What is the best way to allocate revenue from carbon pricing so as to protect those suffering from fuel poverty and promote international climate justice - and how can we ensure that the carbon pricing is actually bringing emissions down?
"The Green New Deal, if presented as a way of investing in energy techno-fixes, could be a misleading magic formula. If seen as a start of a dialogue about a wide ranging transformation of society including communities setting up arrangements to help each other, it could be helpful", writes Brian Davey.
"Climate dividends, which return money from a carbon price back to people, provides a direct solution to the yellow vests' concerns, while putting income inequality on equal footing with climate concerns," argues Mike Sandler.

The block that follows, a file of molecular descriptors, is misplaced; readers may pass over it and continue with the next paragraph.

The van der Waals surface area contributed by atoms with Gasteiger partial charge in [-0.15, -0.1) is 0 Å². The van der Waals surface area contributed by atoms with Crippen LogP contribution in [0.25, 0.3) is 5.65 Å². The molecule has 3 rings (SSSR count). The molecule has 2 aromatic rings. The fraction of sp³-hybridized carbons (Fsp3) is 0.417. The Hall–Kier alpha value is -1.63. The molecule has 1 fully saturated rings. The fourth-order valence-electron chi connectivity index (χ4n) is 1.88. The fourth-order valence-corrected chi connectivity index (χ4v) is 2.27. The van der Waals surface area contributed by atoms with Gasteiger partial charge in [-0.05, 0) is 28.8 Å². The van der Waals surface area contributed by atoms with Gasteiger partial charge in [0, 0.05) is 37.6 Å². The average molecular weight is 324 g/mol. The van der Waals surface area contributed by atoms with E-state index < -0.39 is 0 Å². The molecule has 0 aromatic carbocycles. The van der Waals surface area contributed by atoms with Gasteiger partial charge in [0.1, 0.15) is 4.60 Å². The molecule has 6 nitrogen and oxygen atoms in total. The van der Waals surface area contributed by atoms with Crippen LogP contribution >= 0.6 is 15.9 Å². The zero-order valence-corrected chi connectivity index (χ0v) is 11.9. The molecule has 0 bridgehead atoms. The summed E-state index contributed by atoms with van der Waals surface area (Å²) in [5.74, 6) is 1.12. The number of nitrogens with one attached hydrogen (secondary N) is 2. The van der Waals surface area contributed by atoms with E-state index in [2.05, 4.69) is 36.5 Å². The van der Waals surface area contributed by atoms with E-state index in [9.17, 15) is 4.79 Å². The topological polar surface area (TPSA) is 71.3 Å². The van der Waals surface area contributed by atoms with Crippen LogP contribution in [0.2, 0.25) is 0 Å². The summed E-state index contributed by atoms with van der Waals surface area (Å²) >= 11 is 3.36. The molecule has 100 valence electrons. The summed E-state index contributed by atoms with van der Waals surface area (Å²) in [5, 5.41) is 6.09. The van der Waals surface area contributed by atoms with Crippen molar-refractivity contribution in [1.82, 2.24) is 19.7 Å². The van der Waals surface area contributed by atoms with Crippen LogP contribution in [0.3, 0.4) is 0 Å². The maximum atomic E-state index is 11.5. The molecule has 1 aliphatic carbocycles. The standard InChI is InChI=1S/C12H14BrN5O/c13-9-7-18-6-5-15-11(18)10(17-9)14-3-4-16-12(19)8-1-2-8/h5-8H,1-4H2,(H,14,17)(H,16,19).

Anne Ryan argues that a basic income is essential in order to enable us to achieve a sane, humane and ecological society worldwide.
Amy Goodman has just interviewed James Henry, the author of the report on offshore banking that was cited in the Guardian. You can see the interview or read a transcript at here. He makes the point that when you take offshore finance into account it becomes clear that states like Nigeria are actually net creditors. These countries don’t really have a debt problem – they have a tax problem. …
The Irish economy needs stimulus and the most effective way to do this is to implement an immediate jobs program backed by newly issued, low-yield tax-backed Jobs Bonds. This will provide the financing necessary for such a program without adding to Ireland’s already substantial interest burden. [...]